He offered me the curved blade which I had last seen still amongst his other possessions. It was only then that I realized that the weather-beaten steamer trunk lay on the floor beside him. On the wall behind it hung a mirror, but from my vantage I saw no reflection within.
I balked, but his gaze was implacable. And if I were only dreaming, as I still struggled to convince myself, perhaps the best way out was to follow this nightmare to its conclusion. I no longer felt any of the unholy arousal the mask had first sparked in me, not any of my former burning curiosity about the bottle’s inscription. Even the surreal sense of somnolence had begun to fade, leaving me only weary and afraid.
With a trembling hand I brought the blade to the side of my face, feeling clumsily for the place where the alien skin merged with mine. The initial incision was just before my ear, and I shuddered to feel an oily fluid seeping from the wound, cooler and more viscous than blood. There was no pain from the cut, but my shoulders ached from the awkward angle the procedure required, and my arms began to shake as I dragged the blade across my brow. Where the knife wavered from the mask to my own skin, there I found pain. My pulse leapt and fluttered below the blade, and for a terrible instant I wondered if one determined stroke might end this madness once and for all, but I lacked the needed certainty–or the faith.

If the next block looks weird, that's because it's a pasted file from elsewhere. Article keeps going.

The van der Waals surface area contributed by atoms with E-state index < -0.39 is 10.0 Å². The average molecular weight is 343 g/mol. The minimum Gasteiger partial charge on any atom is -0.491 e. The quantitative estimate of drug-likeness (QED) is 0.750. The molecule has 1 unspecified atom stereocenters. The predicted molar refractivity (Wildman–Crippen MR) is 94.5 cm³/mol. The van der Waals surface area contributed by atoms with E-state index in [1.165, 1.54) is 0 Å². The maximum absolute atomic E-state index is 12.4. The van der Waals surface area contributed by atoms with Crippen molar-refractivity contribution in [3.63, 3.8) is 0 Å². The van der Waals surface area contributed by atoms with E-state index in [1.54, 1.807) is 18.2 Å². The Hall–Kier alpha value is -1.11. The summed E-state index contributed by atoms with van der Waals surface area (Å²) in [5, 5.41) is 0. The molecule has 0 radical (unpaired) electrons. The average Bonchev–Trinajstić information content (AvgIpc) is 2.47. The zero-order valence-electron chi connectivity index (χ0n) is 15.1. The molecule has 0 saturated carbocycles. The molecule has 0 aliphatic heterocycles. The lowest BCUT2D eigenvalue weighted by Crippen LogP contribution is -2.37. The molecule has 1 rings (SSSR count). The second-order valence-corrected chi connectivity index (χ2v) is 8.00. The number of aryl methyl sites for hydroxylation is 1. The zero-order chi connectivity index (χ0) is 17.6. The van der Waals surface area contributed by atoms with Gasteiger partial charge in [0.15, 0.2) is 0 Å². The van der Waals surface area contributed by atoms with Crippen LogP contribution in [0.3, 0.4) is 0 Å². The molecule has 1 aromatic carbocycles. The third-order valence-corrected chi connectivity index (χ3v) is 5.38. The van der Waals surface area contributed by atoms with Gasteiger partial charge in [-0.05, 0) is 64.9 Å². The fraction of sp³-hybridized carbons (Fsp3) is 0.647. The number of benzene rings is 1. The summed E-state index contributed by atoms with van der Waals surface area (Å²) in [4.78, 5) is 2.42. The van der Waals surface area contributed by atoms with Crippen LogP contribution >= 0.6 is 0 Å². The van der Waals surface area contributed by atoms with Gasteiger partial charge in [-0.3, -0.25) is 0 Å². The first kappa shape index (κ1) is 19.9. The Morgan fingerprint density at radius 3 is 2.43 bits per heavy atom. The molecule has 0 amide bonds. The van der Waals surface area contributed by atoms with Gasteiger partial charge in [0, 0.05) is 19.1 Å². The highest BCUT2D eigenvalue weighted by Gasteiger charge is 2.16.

I wonder sometimes–I imagine I will always wonder–what would have happened if I had finished the task. If I had removed the mask, my mask, and looked into that mirror. But as I worked, trembling and clumsy, my hands slick with fluids, a blow fell upon Beckman’s door. I paused, black fluid dripping from my fingers. My uncle’s eyes flashed as he looked up, and beyond the window the darkness seethed and crackled. Before either of us could speak or act, another blow fell with a crack like the wrath of Jove, and door flew inward.